Watching the Excellent Documentary Why are we here I was very much taken by the interview with Mathematical Biologist. Martin Andreas Nowak (born April 7, 1965) is the Professor of Biology and Mathematics and Director of the Program for Evolutionary Dynamics at Harvard University.
Consequently, when my attention was drawn, later on, to the relations between Darwinism and Sociology, I could agree with none of the works and pamphlets that had been written upon this important subject. They all endeavoured to prove that Man, owing to his higher intelligence and knowledge, may mitigate the harshness of the struggle for life between men; but they all recognized at the same time that the struggle for the means of existence, of every animal against all its congeners, and of every man against all other men, was “a law of Nature.” This view, however, I could not accept, because I was persuaded that to admit a pitiless inner war for life within each species, and to see in that war a condition of progress, was to admit something which not only had not yet been proved, but also lacked confirmation from direct observation.
After having discussed the importance of mutual aid in various classes of animals, I was evidently bound to discuss the importance of the same factor in the evolution of Man. This was the more necessary as there are a number of evolutionists who may not refuse to admit the importance of mutual aid among animals, but who, like Herbert Spencer, will refuse to admit it for Man. For primitive Man — they maintain — war of each against all was the law of life. In how far this assertion, which has been too willingly repeated, without sufficient criticism, since the times of Hobbes, is supported by what we know about the early phases of human development, is discussed in the chapters given to the Savages and the Barbarians.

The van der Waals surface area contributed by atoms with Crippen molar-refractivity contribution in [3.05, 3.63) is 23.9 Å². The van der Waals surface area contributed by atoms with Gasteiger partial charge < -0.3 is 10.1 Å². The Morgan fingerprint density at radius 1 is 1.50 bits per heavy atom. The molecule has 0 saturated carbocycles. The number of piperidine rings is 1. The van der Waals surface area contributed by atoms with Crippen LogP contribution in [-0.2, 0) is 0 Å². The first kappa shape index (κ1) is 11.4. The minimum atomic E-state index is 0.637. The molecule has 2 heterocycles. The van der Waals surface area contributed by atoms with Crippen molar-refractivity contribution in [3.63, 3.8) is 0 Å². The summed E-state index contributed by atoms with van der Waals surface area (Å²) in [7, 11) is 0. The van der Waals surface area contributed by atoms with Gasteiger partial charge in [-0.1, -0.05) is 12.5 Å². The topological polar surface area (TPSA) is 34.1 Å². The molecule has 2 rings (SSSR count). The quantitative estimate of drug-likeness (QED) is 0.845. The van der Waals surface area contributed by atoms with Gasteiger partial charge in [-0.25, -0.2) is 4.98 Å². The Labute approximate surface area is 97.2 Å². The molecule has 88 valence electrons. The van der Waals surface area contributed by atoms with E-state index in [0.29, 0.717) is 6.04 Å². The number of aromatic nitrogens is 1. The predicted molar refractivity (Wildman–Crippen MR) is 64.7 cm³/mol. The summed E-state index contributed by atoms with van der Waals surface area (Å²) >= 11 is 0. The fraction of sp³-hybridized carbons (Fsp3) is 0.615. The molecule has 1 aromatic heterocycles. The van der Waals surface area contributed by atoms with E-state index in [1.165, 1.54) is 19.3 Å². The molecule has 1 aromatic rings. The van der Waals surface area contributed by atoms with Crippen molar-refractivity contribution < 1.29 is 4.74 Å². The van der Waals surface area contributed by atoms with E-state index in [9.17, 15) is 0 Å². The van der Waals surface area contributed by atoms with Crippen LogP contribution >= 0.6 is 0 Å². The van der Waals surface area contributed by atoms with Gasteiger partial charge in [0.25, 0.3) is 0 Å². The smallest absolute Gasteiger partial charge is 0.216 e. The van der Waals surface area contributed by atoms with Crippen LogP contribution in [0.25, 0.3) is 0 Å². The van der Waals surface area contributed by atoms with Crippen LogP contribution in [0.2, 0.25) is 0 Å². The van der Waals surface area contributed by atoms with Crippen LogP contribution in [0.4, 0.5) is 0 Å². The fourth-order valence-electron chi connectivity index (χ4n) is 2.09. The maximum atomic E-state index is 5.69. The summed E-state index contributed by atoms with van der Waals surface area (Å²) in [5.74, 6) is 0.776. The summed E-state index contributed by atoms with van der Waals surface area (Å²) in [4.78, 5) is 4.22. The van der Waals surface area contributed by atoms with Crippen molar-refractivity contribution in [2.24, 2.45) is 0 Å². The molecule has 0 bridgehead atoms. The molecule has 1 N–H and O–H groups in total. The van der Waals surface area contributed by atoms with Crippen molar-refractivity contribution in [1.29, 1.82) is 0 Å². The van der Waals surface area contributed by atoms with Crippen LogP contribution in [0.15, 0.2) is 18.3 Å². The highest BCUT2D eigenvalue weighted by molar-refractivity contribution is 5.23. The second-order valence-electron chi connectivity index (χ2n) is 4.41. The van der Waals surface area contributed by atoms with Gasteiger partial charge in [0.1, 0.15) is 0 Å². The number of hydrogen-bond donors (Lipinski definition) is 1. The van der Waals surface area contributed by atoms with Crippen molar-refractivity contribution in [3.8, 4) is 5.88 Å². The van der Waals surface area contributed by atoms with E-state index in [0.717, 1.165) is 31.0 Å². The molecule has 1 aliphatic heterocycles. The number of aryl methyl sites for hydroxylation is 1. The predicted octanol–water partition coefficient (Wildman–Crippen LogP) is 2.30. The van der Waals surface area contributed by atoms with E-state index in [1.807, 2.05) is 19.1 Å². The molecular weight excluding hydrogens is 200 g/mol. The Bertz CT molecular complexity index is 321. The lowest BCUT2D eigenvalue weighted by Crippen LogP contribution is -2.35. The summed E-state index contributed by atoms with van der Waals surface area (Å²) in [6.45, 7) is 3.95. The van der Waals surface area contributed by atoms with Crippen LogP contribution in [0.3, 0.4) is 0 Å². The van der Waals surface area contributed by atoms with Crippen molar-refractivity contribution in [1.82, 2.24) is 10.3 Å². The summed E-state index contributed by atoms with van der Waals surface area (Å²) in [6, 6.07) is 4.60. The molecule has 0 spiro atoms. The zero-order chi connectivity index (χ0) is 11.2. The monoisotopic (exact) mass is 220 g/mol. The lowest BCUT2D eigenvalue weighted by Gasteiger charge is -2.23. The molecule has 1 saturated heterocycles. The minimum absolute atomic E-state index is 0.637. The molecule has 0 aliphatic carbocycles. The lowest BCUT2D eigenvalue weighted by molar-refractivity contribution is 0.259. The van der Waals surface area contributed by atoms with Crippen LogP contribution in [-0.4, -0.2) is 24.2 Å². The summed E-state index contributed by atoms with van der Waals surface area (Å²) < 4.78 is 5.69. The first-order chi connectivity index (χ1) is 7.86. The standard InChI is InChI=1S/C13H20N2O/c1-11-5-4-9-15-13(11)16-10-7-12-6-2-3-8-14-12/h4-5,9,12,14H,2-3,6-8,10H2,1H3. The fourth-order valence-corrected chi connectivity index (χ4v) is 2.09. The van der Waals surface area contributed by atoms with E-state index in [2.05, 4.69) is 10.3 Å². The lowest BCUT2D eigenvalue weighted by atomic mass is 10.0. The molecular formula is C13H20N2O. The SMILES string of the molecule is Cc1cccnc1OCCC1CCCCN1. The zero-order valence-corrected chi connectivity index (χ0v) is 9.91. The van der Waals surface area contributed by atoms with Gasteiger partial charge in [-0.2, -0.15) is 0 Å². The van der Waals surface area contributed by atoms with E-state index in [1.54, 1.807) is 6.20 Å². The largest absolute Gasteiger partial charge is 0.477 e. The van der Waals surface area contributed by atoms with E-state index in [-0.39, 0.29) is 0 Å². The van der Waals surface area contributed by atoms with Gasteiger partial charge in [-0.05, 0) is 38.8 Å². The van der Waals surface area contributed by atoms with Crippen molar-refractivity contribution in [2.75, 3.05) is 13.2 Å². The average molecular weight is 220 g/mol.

Of works dealing with nearly the same subject, which have been published since the publication of my articles on Mutual Aid among Animals, I must mention The Lowell Lectures on the Ascent of Man, by Henry Drummond (London, 1894), and The Origin and Growth of the Moral Instinct, by A. Sutherland (London, 1898). Both are constructed chiefly on the lines taken in Büchner’s Love, and in the second work the parental and familial feeling as the sole influence at work in the development of the moral feelings has been dealt with at some length. A third work dealing with man and written on similar lines is The Principles of Sociology, by Prof. F.A. Giddings, the first edition of which was published in 1896 at New York and London, and the leading ideas of which were sketched by the author in a pamphlet in 1894. I must leave, however, to literary critics the task of discussing the points of contact, resemblance, or divergence between these works and mine.
As to the sudden industrial progress which has been achieved during our own century, and which is usually ascribed to the triumph of individualism and competition, it certainly has a much deeper origin than that. Once the great discoveries of the fifteenth century were made, especially that of the pressure of the atmosphere, supported by a series of advances in natural philosophy — and they were made under the medieval city organization, — once these discoveries were made, the invention of the steam-motor, and all the revolution which the conquest of a new power implied, had necessarily to follow. If the medieval cities had lived to bring their discoveries to that point, the ethical consequences of the revolution effected by steam might have been different; but the same revolution in technics and science would have inevitably taken place. It remains, indeed, an open question whether the general decay of industries which followed the ruin of the free cities, and was especially noticeable in the first part of the eighteenth century, did not considerably retard the appearance of the steam-engine as well as the consequent revolution in arts. When we consider the astounding rapidity of industrial progress from the twelfth to the fifteenth centuries — in weaving, working of metals, architecture and navigation, and ponder over the scientific discoveries which that industrial progress led to at the end of the fifteenth century — we must ask ourselves whether mankind was not delayed in its taking full advantage of these conquests when a general depression of arts and industries took place in Europe after the decay of medieval civilization.